5. Not only do we have unqualified doctors plying the trade, we also have the delivery of a vast amount of needless, expensive, and sometimes dangerous health care. Adequate cost control features are as lacking as quality control mechanisms. Experts have estimated that two million unnecessary surgical operations are performed annually, prescription drugs are dangerously misused and expensively overused, and patients are often hospitalized when a less confining, less expensive form of health care would do as well.
6. Hospitals, where most of the health care dollar is spent, have squandered billions of dollars through inefficient management and status-seeking expansion. About 7,000 hospitals in the country employ sixty per cent of our health care manpower. There are thirty-two million hospital admissions annually, with another twenty million out-patient visits each year. Hospitals have more than $40 billion in assets. It now costs as much as $100,000 or more per bed to build a hospital, although I might note that some hospitals have managed even recently to cut that figure by more than half.
My dealings with the hospitals in Philadelphia have, unfortunately, convinced me that the hospitals' answer to most health care problems is simply, "More money." They have resisted strenuously all efforts to institute reforms and economies widely accepted by health planners throughout the country.
Hospitals have long been known to many as accomplished status seekers. While some people collect Picassos and oriental vases, hospitals collect the number of expensive services they can offer. The greater the number of beds--no matter if they often lie empty--the greater the quantity of expensive devices and material, the more status the hospital has. In Philadelphia, there are eighteen open-heart units in operation when only four do enough procedures to be economically feasible or medically sound. Smaller cities have two when they need only one or none at all, and the same is true for burn treatment units, cobalt therapy, and other extravagant services. All of these extravagances, all of these duplications, do nothing but raise costs for health care consumers.
7. Doctors themselves, by virtue of their background and training, have further contributed to the nation's health care problems. Doctors control directly and indirectly more than eighty per cent of the health care dollar; they, are the gatekeepers of our entire health delivery system. Yet they seem to have little understanding of the economics of health care. Often they are ignorant of the costs of services they order, particularly in a hospital. They have failed to put basic health planning principles into effect in their own practices.
Doctors have also failed to perceive and respond to the needs of the poor and of minority groups, partly because most medical students are wealthy and white. Forty-one per cent of today's medical students are from families whose income exceeds $15,000 per year; this income group represents only ten percent of the population. Less than three per cent of all physicians are black, less than ten per cent are women.
8. Last, but certainly not least, we have a health delivery system that provides a markedly different quality of medical care to different economic, demographic, and racial groups. The poor and the black, the ghetto and rural dwellers, the migrant and even the elderly receive less care and lower quality care than others. They face a shortage of primary care providers, and what primary care they do get is in public clinics instead of doctors' offices. The Government has, to its credit, tried to remedy these discrepancies in part, through Medicare and Medicaid. But the implementation of both Medicaid and Medicare shows that we have only a piecemeal solution. Each state is permitted to set its own eligibility standards for Medicaid. The result is that while twenty-five million are living in poverty, only fifteen million are covered by Medicaid. And while Medicare now covers more than twenty million people, it pays less than fifty per cent of all health care costs.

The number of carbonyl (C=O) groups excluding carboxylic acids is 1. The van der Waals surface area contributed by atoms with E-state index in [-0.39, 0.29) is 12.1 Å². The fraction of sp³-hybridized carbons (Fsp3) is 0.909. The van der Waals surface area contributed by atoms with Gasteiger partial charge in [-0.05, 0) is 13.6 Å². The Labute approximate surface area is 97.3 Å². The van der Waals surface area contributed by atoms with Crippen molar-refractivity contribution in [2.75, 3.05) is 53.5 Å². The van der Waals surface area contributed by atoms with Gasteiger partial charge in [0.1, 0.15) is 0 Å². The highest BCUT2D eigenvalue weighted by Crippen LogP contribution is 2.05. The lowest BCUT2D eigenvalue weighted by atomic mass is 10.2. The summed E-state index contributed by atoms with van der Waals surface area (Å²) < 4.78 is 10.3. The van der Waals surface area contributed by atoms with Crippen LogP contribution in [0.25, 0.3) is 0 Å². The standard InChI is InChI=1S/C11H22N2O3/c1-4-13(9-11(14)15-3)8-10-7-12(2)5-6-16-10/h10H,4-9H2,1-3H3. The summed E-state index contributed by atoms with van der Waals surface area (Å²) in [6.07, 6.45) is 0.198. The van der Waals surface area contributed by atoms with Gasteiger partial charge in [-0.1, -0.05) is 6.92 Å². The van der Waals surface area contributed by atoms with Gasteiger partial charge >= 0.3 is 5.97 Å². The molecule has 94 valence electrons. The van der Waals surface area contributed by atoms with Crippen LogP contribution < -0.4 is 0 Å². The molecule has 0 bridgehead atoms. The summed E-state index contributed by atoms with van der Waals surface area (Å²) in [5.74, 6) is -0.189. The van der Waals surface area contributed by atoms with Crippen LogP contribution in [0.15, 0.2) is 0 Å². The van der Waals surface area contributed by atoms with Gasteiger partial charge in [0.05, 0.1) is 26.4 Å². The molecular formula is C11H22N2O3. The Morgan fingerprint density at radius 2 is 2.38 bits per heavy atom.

All of the health care problems cited above have contributed to a health care system which takes too much and gives back too little. And it is clear that the health insurance system, as it presently operates, is no solution. Increasing insurance coverage--merely pumping more dollars into a system with serious, structural shortcomings--will aggravate present problems, not solve them.
Health insurers have contributed to our problems by adopting a "hands-off" policy toward both health care causes and solutions. Health insurers have typically operated on a "money-shoveling" approach. They simply take policyholders' dollars and, after deducting for operating expenses and profit, shovel them onto health care providers. They view themselves only as middlemen, with no responsibility for seeing that the dollars are dispersed wisely or well. As the providers want more money, premiums go up. In most states, sympathetic insurance commissioners complete the cycle by rubber stamping rate increases.
Health insurers, like health care providers and licensing boards, have not been responsive to consumer needs and demands. Pennsylvania 'Blue Shield, for instance, has since its inception been controlled by physicians. It was only at my insistence--and with the carrot of a needed rate hike dangling before it--that Blue Shield began adding more consumers to its important committees. The same disregard of consumers had been shown by Blue Cross plans which, in the past, have consistently represented the interests of hospitals, not patients. My experience with Blue Cross and Blue Shield has shown me that we cannot have effective programs of cost and quality control until we have consumer control. Health services are too important to be left to their providers alone.